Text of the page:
Has anybody ever made/conducted a population study to ascertain how many of the 1.4 million Model TTs are still functioning?
Just curious as I see very few for sale.
My question would be, of those identified as a TT, is it part of the 1.4 million TT's? Is is it a 1.4 million TT, or a T converted to a one ton?
Well, I have 2 complete and part of a 3rd. Maybe just gather some stats from the board.
I know of 3 more local to me in Preston County, WV and another sitting inside the mall in Morgantown, WV.
So 6 complete here that I know of. -Matt
Friend has one... Think a 1920 or 22?
We have about 10 TT's in our Dairyland Tin Lizzies.
George, I got that number from Wikipedia. That is rounded from the tabulation of the year-by-year production numbers.
I know of about eight in San Diego County. They are fairly common in the area but hardly worth restoring as they are too slow to run on the normal roads and the price is correspondingly low (around $2-3000).
Have one as a full truck and one as s doodlebug. Know of 4 for sale within 50 miles of me (three of which are ridiculously overpriced).
A 20 and a 25 here.
Iíve got 1 1/2 and I know of 4 others local
I have one and two 1/2's. I know of two others within 15 miles.
I have two. Fire Truck and a wrecker. Wrecker for sale.
I have a 25 or so steel cab, am waiting for a wood cabbed truck and a friend has a 25 plus parts for a C cab.
Interesting question! :-)
I have one and know of one down the street.
I have 2, and have worked on 3 others here in southern Maryland.
I got one and know where another one is about 40 miles away.
Perhaps the reason you don't see more of them for sale is that once they find a good home, their loving owners don't want to part with them. I know mine won't be for sale any time soon. Heck, my youngest son has already laid claim to it.
I have a 1921 Huckster body and parts to put a chassis together. Another chassis and 2 complete trucks in my immediate area.
Folks excuse the question...But what defines a Ford TT truck? One criteria should be it was manufactured after 1919. The other solid rear tyres? Is a pre-1919 Ford T chassis with a truck/commercial body a TT?
A TT has a much heavier frame and rear axle. It is completely different than a T.
Having said that, I have three complete TT's and four frames with rear ends.
Where did you get "manufactured after 1919" as a defining criteria? First production year was 1918 (albeit only 3 were produced then). Over 41K were produced in 1919.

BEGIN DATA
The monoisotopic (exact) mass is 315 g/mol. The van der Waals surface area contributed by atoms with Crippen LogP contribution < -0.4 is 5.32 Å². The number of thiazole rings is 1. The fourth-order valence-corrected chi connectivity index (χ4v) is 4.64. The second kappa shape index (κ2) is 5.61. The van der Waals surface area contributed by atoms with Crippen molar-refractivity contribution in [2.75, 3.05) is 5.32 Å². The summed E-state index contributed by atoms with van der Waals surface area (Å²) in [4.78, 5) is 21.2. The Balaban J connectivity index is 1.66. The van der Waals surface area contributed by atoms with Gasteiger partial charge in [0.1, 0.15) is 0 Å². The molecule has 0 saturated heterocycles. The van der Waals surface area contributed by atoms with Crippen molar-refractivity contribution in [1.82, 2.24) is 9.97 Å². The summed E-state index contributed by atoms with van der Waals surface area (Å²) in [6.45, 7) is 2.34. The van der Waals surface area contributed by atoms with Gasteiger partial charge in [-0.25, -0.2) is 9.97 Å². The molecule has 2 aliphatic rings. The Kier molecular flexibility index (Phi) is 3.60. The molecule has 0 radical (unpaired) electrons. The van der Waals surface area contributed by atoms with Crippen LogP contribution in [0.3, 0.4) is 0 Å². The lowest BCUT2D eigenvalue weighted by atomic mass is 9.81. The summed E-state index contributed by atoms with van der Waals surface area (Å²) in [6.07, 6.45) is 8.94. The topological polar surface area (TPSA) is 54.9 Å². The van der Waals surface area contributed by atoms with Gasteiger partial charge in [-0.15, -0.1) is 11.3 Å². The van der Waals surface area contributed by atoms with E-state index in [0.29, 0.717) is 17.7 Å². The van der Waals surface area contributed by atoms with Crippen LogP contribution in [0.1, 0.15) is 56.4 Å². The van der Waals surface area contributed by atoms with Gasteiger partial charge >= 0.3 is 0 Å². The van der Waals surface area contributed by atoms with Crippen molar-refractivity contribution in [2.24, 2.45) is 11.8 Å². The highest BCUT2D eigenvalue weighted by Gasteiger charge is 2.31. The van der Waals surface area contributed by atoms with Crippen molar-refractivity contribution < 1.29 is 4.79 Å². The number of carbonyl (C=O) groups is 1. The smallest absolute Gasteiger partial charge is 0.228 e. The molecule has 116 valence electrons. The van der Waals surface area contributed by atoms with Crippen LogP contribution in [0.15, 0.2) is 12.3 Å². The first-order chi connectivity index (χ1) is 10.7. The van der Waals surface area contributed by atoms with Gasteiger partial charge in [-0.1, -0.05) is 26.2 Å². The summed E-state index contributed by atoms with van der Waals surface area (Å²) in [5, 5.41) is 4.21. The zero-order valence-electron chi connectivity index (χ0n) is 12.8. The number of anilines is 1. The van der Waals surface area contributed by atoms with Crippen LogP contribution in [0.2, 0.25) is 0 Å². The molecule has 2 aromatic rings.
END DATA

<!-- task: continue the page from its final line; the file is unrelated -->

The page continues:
I have a '25 closed cab. Drive it around town. With a two speed rear end and an aux. transmission w/ overdrive, you can cruise 35 - 40.
Not as comfortable as a touring.
1924 TT project here. I know of two intact and running that are local for sure, a couple of others that I suspect are still around, and one that was sold off to Texas. I wonder whether the survival rate is more than for cars, the same, or less.
Craig, You're right in that a TT is "not as comfortable as a Touring". Our '25 TT C Cab with Express bed doesn't have much of a load in it and it really "rides like a truck!" Besides, you almost have to sit straight up as the back cushion is very thin and completely vertical. You often bounce up and down when the truck hits any kind of a bump.
Probably 30-40 between Austin and San Antone
I have 1 complete and parts of a few more. At least 4 others in my area that I know of.
I get 101-111 plus 11 in pieces so far.
I have two, one C Cab with express bed and one closed Cab waiting for me to restore. and a spare closed cab and frame with some misc parts. Have also had two C Cabs that were running and sold. Our local clubs here have maybe 10 more on the road, one a friend has has a turbo on it, been to 60+ mph. My C Cab is for sale.
I have 2. A '26 and a '27 both closed cab.
The defining year of 1919- (If the year was stated to be 1917, some one would disagree with that year too.)
I have one and know where 3 more are around here. I want to ask who is volunteering to keep tally? I also want to say this will be one hell of a thread after we account for all of them. Snowmobiles count too.